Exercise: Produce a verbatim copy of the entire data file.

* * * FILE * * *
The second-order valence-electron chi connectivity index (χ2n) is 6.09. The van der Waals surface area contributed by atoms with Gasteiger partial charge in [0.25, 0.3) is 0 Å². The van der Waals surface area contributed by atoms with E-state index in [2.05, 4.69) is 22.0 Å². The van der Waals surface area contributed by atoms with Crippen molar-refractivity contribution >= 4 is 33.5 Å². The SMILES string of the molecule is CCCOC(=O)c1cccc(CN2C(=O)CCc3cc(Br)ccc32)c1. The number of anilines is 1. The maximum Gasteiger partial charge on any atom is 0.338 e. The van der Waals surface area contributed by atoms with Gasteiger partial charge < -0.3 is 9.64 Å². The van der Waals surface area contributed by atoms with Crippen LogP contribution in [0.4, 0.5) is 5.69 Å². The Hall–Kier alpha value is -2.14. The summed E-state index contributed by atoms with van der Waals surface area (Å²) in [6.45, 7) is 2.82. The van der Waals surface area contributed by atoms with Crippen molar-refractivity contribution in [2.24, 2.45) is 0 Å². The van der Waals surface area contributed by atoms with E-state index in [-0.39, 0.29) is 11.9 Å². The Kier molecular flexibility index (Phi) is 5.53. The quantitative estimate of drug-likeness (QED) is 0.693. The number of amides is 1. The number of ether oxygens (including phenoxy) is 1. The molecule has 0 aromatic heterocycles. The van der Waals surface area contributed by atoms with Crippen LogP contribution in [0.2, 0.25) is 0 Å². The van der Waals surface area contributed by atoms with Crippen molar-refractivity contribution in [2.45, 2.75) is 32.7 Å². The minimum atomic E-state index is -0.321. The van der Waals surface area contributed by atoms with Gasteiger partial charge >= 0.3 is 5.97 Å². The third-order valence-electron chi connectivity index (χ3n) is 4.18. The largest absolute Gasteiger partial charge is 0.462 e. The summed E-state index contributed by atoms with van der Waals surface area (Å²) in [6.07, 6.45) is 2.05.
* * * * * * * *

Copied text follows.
The second-order valence-electron chi connectivity index (χ2n) is 6.09. The van der Waals surface area contributed by atoms with Gasteiger partial charge in [0.25, 0.3) is 0 Å². The van der Waals surface area contributed by atoms with E-state index in [2.05, 4.69) is 22.0 Å². The van der Waals surface area contributed by atoms with Crippen molar-refractivity contribution >= 4 is 33.5 Å². The SMILES string of the molecule is CCCOC(=O)c1cccc(CN2C(=O)CCc3cc(Br)ccc32)c1. The number of anilines is 1. The maximum Gasteiger partial charge on any atom is 0.338 e. The van der Waals surface area contributed by atoms with Gasteiger partial charge < -0.3 is 9.64 Å². The van der Waals surface area contributed by atoms with Crippen LogP contribution in [0.4, 0.5) is 5.69 Å². The Hall–Kier alpha value is -2.14. The summed E-state index contributed by atoms with van der Waals surface area (Å²) in [6.45, 7) is 2.82. The van der Waals surface area contributed by atoms with Crippen molar-refractivity contribution in [2.24, 2.45) is 0 Å². The van der Waals surface area contributed by atoms with E-state index in [-0.39, 0.29) is 11.9 Å². The Kier molecular flexibility index (Phi) is 5.53. The quantitative estimate of drug-likeness (QED) is 0.693. The number of amides is 1. The number of ether oxygens (including phenoxy) is 1. The molecule has 0 aromatic heterocycles. The van der Waals surface area contributed by atoms with Crippen LogP contribution in [0.2, 0.25) is 0 Å². The van der Waals surface area contributed by atoms with Crippen molar-refractivity contribution in [2.45, 2.75) is 32.7 Å². The minimum atomic E-state index is -0.321. The van der Waals surface area contributed by atoms with Gasteiger partial charge >= 0.3 is 5.97 Å². The third-order valence-electron chi connectivity index (χ3n) is 4.18. The largest absolute Gasteiger partial charge is 0.462 e. The summed E-state index contributed by atoms with van der Waals surface area (Å²) in [6.07, 6.45) is 2.05.